That’s a 5.5x ROI, an absolutely crazy figure. So get creative, work on sales, and go advertise your business to the next level. 

Advertising Strategy Recommendations 

You’ve gotten this far into the post, so I’m gonna reward you with a couple of channels that you should be investing in. 

For starters, unless you’re doing over 10m/year, have massive sales crews, tracking down to a science, and want to start expanding your brand recognition… DON’T THINK ABOUT TV or RADIO! 

They’re expensive, take tons of time to build rapport and brand recognition, and take even longer to finally generate business. You’re better off staying away from these channels entirely, especially when you’re smaller. There are just too many channels that are better for lead generation, and you’re settling for less by spending your limited budget on these platforms.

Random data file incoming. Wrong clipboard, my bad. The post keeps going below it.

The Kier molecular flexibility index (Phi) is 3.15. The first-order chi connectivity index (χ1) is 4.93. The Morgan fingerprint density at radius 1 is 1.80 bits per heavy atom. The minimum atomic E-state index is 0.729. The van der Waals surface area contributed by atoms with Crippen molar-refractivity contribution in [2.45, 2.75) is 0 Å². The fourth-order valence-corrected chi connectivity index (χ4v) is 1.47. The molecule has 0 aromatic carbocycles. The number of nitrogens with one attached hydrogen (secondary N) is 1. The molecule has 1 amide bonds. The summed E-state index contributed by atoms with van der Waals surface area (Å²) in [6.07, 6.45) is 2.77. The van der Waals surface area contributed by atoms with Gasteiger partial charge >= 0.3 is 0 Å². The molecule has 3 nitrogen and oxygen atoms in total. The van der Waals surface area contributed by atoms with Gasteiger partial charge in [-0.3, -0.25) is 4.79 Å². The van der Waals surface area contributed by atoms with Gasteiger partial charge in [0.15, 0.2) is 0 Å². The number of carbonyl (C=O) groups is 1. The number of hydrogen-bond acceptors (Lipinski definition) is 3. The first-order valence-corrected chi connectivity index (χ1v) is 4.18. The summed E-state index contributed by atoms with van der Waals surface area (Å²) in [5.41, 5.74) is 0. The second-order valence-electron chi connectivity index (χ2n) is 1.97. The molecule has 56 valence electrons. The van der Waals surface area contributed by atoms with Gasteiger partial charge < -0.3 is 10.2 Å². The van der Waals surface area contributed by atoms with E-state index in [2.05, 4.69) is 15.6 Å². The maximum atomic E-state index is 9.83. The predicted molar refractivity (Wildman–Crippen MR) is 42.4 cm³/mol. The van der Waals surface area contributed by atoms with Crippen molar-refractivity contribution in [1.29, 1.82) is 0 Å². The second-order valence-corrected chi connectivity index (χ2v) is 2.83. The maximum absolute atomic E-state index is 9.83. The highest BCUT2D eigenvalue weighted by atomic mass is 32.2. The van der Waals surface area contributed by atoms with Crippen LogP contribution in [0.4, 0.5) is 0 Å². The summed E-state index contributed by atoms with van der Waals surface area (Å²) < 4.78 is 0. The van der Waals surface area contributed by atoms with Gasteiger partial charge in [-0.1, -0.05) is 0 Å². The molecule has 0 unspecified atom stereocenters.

What you’re looking for, especially as a smaller company, is called direct response marketing. In short, direct response marketing involves launching campaigns for the goal of directly receiving something in return, usually a lead. 

With that being said, the absolute no brainers for advertising are:

  1. Google Ads 
google ads

Even though launching and updating Google Ads is more complicated than other platforms, the traffic is unbeatable. You’re dealing with inherently warm traffic. Someone is already searching for a window installation company, you’re just making the case why you’re the window company they should work with. 

It’s fishing in a barrel. 

  1. Facebook Ads
facebook ad

Facebook is another no-brainer. It’s not quite as targeted as Google ads, but it’s still a fantastic source of traffic. Much greater room for creativity, branding, and scalability.